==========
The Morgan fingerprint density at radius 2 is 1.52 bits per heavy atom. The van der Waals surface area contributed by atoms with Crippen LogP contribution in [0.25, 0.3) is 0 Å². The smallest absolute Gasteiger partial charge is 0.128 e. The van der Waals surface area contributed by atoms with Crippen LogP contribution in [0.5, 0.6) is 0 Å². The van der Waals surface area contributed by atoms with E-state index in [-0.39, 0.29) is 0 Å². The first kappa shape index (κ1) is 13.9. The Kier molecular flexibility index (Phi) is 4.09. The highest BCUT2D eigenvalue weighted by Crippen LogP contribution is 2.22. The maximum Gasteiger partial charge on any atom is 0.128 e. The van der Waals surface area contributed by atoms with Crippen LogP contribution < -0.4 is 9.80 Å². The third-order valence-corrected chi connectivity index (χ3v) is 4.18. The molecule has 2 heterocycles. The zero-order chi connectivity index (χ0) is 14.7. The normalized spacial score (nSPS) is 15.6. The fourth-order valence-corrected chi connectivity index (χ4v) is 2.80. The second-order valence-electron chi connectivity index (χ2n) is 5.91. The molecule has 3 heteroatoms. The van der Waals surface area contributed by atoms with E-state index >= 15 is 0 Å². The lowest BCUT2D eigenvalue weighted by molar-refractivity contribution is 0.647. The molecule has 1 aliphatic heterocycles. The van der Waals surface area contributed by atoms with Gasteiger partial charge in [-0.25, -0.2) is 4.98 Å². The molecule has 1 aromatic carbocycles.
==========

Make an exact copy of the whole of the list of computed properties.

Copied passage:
The Morgan fingerprint density at radius 2 is 1.52 bits per heavy atom. The van der Waals surface area contributed by atoms with Crippen LogP contribution in [0.25, 0.3) is 0 Å². The smallest absolute Gasteiger partial charge is 0.128 e. The van der Waals surface area contributed by atoms with Crippen LogP contribution in [0.5, 0.6) is 0 Å². The van der Waals surface area contributed by atoms with E-state index in [-0.39, 0.29) is 0 Å². The first kappa shape index (κ1) is 13.9. The Kier molecular flexibility index (Phi) is 4.09. The highest BCUT2D eigenvalue weighted by Crippen LogP contribution is 2.22. The maximum Gasteiger partial charge on any atom is 0.128 e. The van der Waals surface area contributed by atoms with Crippen LogP contribution < -0.4 is 9.80 Å². The third-order valence-corrected chi connectivity index (χ3v) is 4.18. The molecule has 2 heterocycles. The zero-order chi connectivity index (χ0) is 14.7. The normalized spacial score (nSPS) is 15.6. The fourth-order valence-corrected chi connectivity index (χ4v) is 2.80. The second-order valence-electron chi connectivity index (χ2n) is 5.91. The molecule has 3 heteroatoms. The van der Waals surface area contributed by atoms with E-state index >= 15 is 0 Å². The lowest BCUT2D eigenvalue weighted by molar-refractivity contribution is 0.647. The molecule has 1 aliphatic heterocycles. The van der Waals surface area contributed by atoms with Gasteiger partial charge in [-0.25, -0.2) is 4.98 Å². The molecule has 1 aromatic carbocycles.